Reading over comments from part 1, it seems most of you did pretty well. I was also delighted to hear from one teacher whose AP biology students all scored 100%. Unfortunately, her other class didn’t do as well, so they will be going over the misconceptions today in class (assuming that this teacher isn’t from the Boston area where school was cancelled…again. See you in May, grass!) Did anyone else try these questions out on their students or children? I know one NCSE staffer has a 13-year-old that scored 5/6—pretty darn impressive if you ask me.
And now for part 2! I expect great things. In fact, since you are all warmed up, how about for an added challenge? Not only give me the right answers but also identify the misconceptions on display in the wrong answers! And as always, feel free to sound off in the comments section!
1. A given plant population is pollinated exclusively by a particular bee. A wet spring leads to a disease that wipes out all of the bees in the plant’s habitat. What is the likely outcome for this plant population?
a) A mutation will arise which will allow the plants to be pollinated by other insects.
b) Because they need to change their pollinators, some plant individuals will adapt to be pollinated by other insects.
c) This plant population will die off.
d) Enough variation exists within the plant population to allow it to adapt to any environmental challenge.
2. Male deer (bucks) in a given population are reaching sexual maturity with smaller antlers than they did in the past because antler growth rate has decreased. Some biologists suggest that this change is related to hunting because bucks with larger antlers are most prized and therefore taken by hunters more often than bucks with smaller antlers. Which statement best explains the decreased antler size of the buck population?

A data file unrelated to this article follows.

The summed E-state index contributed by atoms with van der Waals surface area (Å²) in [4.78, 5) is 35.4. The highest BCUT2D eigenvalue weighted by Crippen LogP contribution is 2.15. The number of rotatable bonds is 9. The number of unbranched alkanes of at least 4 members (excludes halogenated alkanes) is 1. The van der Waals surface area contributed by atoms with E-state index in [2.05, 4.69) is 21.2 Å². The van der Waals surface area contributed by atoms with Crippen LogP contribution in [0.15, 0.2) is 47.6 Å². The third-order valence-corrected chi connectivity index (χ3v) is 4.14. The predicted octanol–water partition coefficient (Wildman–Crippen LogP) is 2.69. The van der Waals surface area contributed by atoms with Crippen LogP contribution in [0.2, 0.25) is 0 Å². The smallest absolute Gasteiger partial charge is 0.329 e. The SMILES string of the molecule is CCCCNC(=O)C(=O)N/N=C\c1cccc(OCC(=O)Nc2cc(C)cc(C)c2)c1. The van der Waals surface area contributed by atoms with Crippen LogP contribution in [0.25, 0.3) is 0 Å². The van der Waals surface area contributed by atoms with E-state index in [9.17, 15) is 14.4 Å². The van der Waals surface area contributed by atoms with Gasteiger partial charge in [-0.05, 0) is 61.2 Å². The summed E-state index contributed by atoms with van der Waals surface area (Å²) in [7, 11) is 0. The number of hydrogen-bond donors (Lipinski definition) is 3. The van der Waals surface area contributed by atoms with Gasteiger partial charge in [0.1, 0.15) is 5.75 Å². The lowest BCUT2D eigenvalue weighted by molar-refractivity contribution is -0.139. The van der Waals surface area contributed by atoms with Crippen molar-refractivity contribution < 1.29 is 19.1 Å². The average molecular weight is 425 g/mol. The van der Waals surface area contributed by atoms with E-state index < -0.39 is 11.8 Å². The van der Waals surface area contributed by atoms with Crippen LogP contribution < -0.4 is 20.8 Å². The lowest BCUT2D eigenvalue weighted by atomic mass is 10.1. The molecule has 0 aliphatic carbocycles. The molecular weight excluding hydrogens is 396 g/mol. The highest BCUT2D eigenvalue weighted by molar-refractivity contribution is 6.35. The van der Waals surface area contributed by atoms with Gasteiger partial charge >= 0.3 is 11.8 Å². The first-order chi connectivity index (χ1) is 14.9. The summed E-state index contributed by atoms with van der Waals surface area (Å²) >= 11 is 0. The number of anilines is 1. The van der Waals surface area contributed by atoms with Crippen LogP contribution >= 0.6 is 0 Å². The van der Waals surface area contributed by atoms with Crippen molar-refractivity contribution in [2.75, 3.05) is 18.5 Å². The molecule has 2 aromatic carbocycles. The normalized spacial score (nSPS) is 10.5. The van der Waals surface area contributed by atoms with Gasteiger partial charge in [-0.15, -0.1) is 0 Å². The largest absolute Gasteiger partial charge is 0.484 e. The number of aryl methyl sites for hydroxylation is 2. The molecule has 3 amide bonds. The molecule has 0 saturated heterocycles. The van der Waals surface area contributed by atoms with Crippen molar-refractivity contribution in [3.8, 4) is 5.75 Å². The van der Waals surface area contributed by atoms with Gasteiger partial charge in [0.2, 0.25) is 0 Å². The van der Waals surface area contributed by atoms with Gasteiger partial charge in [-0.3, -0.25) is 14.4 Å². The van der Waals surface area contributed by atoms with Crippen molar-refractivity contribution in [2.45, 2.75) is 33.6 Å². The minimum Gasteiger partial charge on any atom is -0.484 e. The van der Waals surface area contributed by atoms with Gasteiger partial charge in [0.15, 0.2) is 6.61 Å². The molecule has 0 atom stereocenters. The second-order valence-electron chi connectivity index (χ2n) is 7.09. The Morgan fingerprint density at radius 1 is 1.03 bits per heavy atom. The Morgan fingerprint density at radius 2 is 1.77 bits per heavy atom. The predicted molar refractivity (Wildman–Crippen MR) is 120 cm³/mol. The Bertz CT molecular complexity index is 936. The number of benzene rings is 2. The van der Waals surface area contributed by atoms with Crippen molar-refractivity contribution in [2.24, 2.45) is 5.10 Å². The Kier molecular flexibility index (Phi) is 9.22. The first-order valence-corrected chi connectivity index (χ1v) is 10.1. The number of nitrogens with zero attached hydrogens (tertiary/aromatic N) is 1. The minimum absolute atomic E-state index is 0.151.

a) The bucks know that if they grow big antlers, they will be hunted before they can reproduce, so they grow their antlers slowly and reproduce as quickly as they can.
b) Because bucks with large antlers are taken most often, more mutations occur to help the deer population reproduce before growing large antlers.
c) Bucks that reproduce with smaller antlers are likely to have more chances to reproduce because they are not as likely to be taken by hunters. They then pass on their slower antler growth rate to their offspring.
d) All bucks in the population reduce their antler growth rate so that the entire population has smaller antlers.
3. Individuals in a large insect population display wide variation in the shape of their nectar-gathering mouthparts. A new food source, with flowers of different shapes, replaces the previous one, and insects with shorter, thicker mouthparts are much more efficient at gathering nectar from the new type of flower. Over multiple generations, what will likely happen to the variation of mouth parts within the population of insects?
a) The variation in mouth parts will remain exactly the same, because variation occurs randomly.
b) Shorter, thicker mouth parts will become more prevalent in the insect population, although some variation will continue to exist.
c) The change in food source will lead to the occurrence of more mutations that result in shorter, thicker mouth parts.